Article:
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Age of Antiquity
Observatory or Alter to the Gods?
In 2484 BC, a great procession of men and rock crossed the Salisbury plain. Oxen hauled sacred blue stones to the entryway of a circular bank. There the men rolled the stones into the ring. Five hundred years later, descendants of those first builders posted huge boulders in the earth.
So began the building of Stonehenge, a circle of massive arches located in Salisbury, England.
The builders of Stonehenge paid close attention to the sun, moon, and stars. The construction of the archways spanned many decades. Scientists speculate that the great archways were completed centuries after the first constructors transported the stones. The construction was accomplished by locking the stones together in a tongue and groove fashion. By wedging the blocks of wood under the stone platform, the beams were then raised atop the 20-foot pillars.
A shroud of mystery has surrounded Stonehenge over the years. There are two theories explaining the purpose of its construction. Some say it was built for religious purposes, others say it was built as an astronomical observatory. The most logical explanation is a combination of both theories: Stonehenge was built as a site of rituals connected with the sun and moon.
American astronomer Gerald Hawkins found that by walking around the stones while applying mathematical formulas, one could track celestial bodies, and even predicted solstices, equinoxes, and eclipses. This laid root to the theory that the site's purpose was as an observatory.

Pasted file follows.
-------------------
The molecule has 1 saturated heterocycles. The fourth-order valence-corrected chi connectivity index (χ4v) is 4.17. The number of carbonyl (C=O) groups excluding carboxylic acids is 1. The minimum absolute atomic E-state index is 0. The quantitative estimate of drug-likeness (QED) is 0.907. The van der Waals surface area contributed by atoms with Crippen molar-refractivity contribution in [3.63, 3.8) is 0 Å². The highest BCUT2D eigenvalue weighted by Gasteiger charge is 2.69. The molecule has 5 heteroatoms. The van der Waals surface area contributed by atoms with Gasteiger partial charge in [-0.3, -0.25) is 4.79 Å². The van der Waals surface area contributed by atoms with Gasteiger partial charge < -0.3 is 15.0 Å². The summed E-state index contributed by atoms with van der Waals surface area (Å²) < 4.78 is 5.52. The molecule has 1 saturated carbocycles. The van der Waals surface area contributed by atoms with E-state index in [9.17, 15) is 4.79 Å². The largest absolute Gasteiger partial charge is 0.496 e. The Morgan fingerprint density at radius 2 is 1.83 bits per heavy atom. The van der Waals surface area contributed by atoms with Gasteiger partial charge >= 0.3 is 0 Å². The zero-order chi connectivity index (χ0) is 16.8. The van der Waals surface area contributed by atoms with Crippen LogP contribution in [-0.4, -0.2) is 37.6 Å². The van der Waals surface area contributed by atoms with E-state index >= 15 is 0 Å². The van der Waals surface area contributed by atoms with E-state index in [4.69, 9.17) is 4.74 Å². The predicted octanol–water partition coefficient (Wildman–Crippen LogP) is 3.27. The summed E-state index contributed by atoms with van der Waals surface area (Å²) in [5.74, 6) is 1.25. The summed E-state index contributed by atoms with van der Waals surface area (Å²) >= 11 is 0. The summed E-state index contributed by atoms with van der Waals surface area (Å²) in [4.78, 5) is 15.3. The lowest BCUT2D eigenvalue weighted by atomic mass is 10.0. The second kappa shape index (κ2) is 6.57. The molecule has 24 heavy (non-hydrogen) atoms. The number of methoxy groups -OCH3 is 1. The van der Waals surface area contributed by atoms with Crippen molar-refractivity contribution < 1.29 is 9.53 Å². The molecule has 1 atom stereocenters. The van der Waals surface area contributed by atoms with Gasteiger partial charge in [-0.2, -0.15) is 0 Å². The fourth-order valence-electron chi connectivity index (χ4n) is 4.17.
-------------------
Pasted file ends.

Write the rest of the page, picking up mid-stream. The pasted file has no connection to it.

Given England's murky weather, and other recent findings, it is accepted today that Stonehenge was the site of rituals connected with the sun and moon. The positioning of the major stones indicates the desire to track the path of the sun/moon and thus predict eclipses. Scientists at the Smithsonian Astrophysical Observatory have confirmed this finding: computer showed a remarkable correlation between the design of the Stonehenge site and those of the setting sun and moon. The chances of this being a coincidence, at the time of 1500 BC, is 1 in 100 million.
One can imagine a religion in which the sun and moon are gods - with priests able to predict their appearance and path across the sky.
The region in which Stonehenge was built was at one time of supreme religious importance. There are many prehistoric tombs and burial mounds in the area. 'Woodhenge', built before Stonehenge, was the site of human sacrifices.
Even today Stonehenge has a cult following. Modern day Druids have established so firm a conviction that they have a legitimate connection with Stonehenge that they are allowed to conduct unauthentic ancient ceremonies there at various times during the year. It is possible that Druids at one time were present when Stonehenge was built and in operation many ages ago.
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History Fact of the Month
Did you know ...
The Origin of Valentine's Day?
Valentines day dates back to Roman times, when a holiday called The Feast of Lubercus was celebrated to protect shepherds and their flocks from wolves. During this time of year, goddess Juno Februata was honored by pairing boys and girls and denoting them 'partners' for a year.
Pope Gelasius declared February 14 St. Valentine's Day around 497 AD, in an effort to replace pagan holidays with Christian tradition. Although the pairing ritual was banished, romance remains the distinctive attribute of this holiday.
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